THE SEA GULL

Jean-Claude van Itallie's English version of Anton Chekhov's The Sea Gull was first produced at the McCarter Theatre, Princeton, New Jersey in October, 1973, directed by Lou Criss, with Daniel Seltzer as Sorin, and Irene Dailey as Arkadina. It was next produced in New York City at the Manhattan Theatre Club in January, 1975, directed by Joseph Chaikin, costumes by Gwen Fabricant. 
 

The cast included Leueen MacGrath as Arkadina, Tina Shepherd as Nina, Margo Lee Sherman as Masha, and Daniel Seltzer as Sorin.

Some other productions of the van Itallie version of Chekhov's The Sea Gull include: the Goodman Theatre, Chicago, October, 1977, with Ruth Ford as Arkadina; New York Shakespeare Festival Public Theater, New York City, directed byAndrei Serban, with Rosemary Harris as Arkadina, Christopher Walken as Trigorin, and F. Murray Abraham as Dorn; Circle Repertory, New York City, in October, 1983, directed by Elinor Renfield, with Judd Hirsch as Trigorin, and Richard Thomas as Treplyev; River Arts Repertory, Woodstock, New York in July, 1985, directed by Laurence Sacharow with Joanne Woodward as Arkadina; Great Lakes Theater Festival, Cleveland, in October 1989, directed byGerald Freedman, with Anita Gillette as Arkadina; New York Shakespeare Festival; and the Guthrie Theatre, Minneapolis, directed by Andrei Serban.

FROM REVIEWS OF VAN ITALLIE’S TRANSLATION OF THE SEA GULL

"Sublimely understood Chekhov…Absolutely true to the original." New York Post. 

"Even to talk about landmarks in a history yet to be written is not only dangerous but also gauche. Yet on occasion a critic has to be gauche to be right... The Sea Gull at the Manhattan Theater Club is a major step toward our future national classical theater. … The advantage of using major playwrights to Anglicize foreign classics are obvious. Occasionally they may slip into the pit of primal creativity, but for most of the time, indeed for virtually all of the time they are renewing language rather than translating it. … Mr. van Itallie’s Sea Gull is idiomatic, but it has the overtones of now and then. It is a real past – translation does have its advantages when the right person is translating the right playwright. There is here the soft trampoline of a subtext that original language productions can never aspire to without the risk of desecration of a national monument." Clive Barnes, New York Times.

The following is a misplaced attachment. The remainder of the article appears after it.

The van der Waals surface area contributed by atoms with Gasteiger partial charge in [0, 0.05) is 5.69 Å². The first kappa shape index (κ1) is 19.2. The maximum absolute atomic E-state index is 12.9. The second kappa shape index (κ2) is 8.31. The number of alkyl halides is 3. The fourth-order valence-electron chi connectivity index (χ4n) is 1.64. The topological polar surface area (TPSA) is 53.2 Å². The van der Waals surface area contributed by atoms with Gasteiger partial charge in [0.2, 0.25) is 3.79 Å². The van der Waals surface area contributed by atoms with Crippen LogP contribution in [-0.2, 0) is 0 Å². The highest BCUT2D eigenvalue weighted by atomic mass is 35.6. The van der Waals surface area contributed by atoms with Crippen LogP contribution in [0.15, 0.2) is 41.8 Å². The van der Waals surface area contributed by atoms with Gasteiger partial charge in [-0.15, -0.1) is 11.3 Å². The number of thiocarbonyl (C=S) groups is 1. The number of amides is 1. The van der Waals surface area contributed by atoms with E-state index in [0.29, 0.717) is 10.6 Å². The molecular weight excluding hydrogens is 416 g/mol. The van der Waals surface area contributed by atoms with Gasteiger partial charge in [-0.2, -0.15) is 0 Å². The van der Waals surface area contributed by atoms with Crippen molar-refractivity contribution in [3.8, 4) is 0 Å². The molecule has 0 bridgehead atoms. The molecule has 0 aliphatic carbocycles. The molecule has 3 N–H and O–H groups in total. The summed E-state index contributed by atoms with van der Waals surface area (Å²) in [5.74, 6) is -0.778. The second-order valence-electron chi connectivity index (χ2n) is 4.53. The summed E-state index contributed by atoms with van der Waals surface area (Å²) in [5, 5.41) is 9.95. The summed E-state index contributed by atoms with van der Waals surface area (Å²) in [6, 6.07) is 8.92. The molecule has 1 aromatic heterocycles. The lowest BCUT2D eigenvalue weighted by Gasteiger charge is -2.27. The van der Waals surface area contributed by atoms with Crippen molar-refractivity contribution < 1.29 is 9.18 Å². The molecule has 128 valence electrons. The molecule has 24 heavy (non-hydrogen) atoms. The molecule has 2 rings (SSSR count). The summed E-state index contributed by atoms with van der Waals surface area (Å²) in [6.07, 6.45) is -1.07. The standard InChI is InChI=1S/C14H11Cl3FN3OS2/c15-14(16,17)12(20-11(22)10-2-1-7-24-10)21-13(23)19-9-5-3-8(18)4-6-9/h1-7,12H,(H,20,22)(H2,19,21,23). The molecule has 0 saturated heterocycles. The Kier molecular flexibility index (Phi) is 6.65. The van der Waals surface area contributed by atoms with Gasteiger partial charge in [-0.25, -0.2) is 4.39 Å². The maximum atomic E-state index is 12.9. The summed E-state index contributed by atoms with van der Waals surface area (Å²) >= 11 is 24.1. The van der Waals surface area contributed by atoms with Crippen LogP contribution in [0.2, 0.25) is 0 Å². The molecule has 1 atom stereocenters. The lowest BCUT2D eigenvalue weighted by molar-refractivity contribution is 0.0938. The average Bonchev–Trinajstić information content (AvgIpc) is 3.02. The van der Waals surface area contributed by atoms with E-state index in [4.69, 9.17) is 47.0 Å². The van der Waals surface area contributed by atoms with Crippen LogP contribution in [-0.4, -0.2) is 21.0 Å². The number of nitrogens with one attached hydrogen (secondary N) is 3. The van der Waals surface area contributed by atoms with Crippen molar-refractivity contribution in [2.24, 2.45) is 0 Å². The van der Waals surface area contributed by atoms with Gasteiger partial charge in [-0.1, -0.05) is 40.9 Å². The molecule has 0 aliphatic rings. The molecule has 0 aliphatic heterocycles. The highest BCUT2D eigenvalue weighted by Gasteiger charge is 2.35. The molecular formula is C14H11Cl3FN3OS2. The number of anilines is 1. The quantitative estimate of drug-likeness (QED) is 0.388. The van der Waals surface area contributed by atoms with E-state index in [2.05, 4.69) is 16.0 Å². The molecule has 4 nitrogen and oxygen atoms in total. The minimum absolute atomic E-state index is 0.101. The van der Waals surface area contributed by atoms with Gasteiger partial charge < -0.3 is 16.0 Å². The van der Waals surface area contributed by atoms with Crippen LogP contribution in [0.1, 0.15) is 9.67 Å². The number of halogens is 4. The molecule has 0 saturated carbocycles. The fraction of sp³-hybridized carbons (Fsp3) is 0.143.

EXCERPT

Treplyev remains alone sitting at his desk. Preparing to write, he looks over what he's already written.

TREPLYEV: I've talked and talked about creating new forms, but little by little I'm falling into a pattern myself.

   (He reads.)

"The poster proclaimed a pale face framed by dark hair." "Proclaimed," "framed by dark hair" -- horrible. Trite.

   (He crosses it out.)

I'll start when the hero is woken by the rain. I'll cut the rest. The description of the moonlit night is too long, too precious. Trigorin's style is set -- he has it easy. The broken piece of bottle lies on the dam glittering, the mill wheel casts its dark shadow -- and there's his moonlit night. But I have to include the shimmering light, the soft twinkling of the stars, and the distant piano sounds dying away in the fragrant air. Horrible. This is agony.

   (pause)

More and more I think it's not a question of new forms or old forms. What matters is to allow what you write to come straight from the heart.

   (There is a tap at the window near the desk.)

What's that?

   (He looks out.)

I can't see anything.

   (He opens the French doors, looks into the garden.)

Someone's running down the steps. Who's there?

 

(He goes into the garden. We hear his steps as he runs along the terrace. A moment later he returns with Nina.)

Nina! Nina!

   (She leans her head on his breast with restrained sobbing.    He is very moved.)

Nina! Nina, it's you. You! I knew it. I had a feeling -- all day my heart's been pounding.

   (He takes off her hat and cape.)

Oh, my sweet darling. She's come! Don't cry. Let's not cry.

NINA: Someone's here.

TREPLYEV: No one, there's no one.

NINA: Lock the doors, or someone might come in.

TREPLYEV: No one will come in.

NINA: I know Irina Nikolayevna's here. Please lock the doors...

Published: Chekhov, the Major Plays, van Itallie, Applause Books

acting version: Dramatists Play Service